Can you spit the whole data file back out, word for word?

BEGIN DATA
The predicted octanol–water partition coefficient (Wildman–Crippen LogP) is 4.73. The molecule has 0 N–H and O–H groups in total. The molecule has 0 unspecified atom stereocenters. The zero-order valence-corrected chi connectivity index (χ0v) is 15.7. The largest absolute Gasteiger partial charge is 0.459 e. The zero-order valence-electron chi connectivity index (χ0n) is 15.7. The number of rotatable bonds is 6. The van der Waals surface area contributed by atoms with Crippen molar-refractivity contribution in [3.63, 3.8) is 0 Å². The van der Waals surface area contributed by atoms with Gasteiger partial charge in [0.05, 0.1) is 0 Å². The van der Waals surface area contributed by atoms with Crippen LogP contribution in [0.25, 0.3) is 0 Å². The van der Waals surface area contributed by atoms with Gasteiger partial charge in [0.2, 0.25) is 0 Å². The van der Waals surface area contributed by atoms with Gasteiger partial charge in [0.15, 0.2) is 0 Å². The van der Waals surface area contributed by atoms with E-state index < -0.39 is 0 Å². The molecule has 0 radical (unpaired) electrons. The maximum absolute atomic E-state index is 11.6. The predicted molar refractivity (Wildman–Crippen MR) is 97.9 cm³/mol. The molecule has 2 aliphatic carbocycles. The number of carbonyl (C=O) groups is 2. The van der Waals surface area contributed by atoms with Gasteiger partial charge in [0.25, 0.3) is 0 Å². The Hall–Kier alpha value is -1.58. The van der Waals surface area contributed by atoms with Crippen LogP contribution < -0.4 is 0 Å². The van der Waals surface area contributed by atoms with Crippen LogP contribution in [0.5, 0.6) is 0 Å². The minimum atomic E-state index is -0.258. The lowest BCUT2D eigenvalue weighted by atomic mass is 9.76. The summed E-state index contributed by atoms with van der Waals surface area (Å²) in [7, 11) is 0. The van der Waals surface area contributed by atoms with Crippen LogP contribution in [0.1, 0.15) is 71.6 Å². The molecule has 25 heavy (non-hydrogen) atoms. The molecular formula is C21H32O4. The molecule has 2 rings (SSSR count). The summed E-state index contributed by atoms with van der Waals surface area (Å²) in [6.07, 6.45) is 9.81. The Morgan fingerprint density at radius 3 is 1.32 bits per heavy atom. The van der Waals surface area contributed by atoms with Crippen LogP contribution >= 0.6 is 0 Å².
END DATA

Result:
The predicted octanol–water partition coefficient (Wildman–Crippen LogP) is 4.73. The molecule has 0 N–H and O–H groups in total. The molecule has 0 unspecified atom stereocenters. The zero-order valence-corrected chi connectivity index (χ0v) is 15.7. The largest absolute Gasteiger partial charge is 0.459 e. The zero-order valence-electron chi connectivity index (χ0n) is 15.7. The number of rotatable bonds is 6. The van der Waals surface area contributed by atoms with Crippen molar-refractivity contribution in [3.63, 3.8) is 0 Å². The van der Waals surface area contributed by atoms with Gasteiger partial charge in [0.05, 0.1) is 0 Å². The van der Waals surface area contributed by atoms with Crippen LogP contribution in [0.25, 0.3) is 0 Å². The van der Waals surface area contributed by atoms with Gasteiger partial charge in [0.2, 0.25) is 0 Å². The van der Waals surface area contributed by atoms with Gasteiger partial charge in [0.15, 0.2) is 0 Å². The van der Waals surface area contributed by atoms with E-state index < -0.39 is 0 Å². The molecule has 0 radical (unpaired) electrons. The maximum absolute atomic E-state index is 11.6. The predicted molar refractivity (Wildman–Crippen MR) is 97.9 cm³/mol. The molecule has 2 aliphatic carbocycles. The number of carbonyl (C=O) groups is 2. The van der Waals surface area contributed by atoms with Gasteiger partial charge in [0.25, 0.3) is 0 Å². The Hall–Kier alpha value is -1.58. The van der Waals surface area contributed by atoms with Crippen LogP contribution < -0.4 is 0 Å². The van der Waals surface area contributed by atoms with Crippen LogP contribution in [0.5, 0.6) is 0 Å². The minimum atomic E-state index is -0.258. The lowest BCUT2D eigenvalue weighted by atomic mass is 9.76. The summed E-state index contributed by atoms with van der Waals surface area (Å²) in [7, 11) is 0. The van der Waals surface area contributed by atoms with Crippen LogP contribution in [0.1, 0.15) is 71.6 Å². The molecule has 25 heavy (non-hydrogen) atoms. The molecular formula is C21H32O4. The molecule has 2 rings (SSSR count). The summed E-state index contributed by atoms with van der Waals surface area (Å²) in [6.07, 6.45) is 9.81. The Morgan fingerprint density at radius 3 is 1.32 bits per heavy atom. The van der Waals surface area contributed by atoms with Crippen LogP contribution >= 0.6 is 0 Å².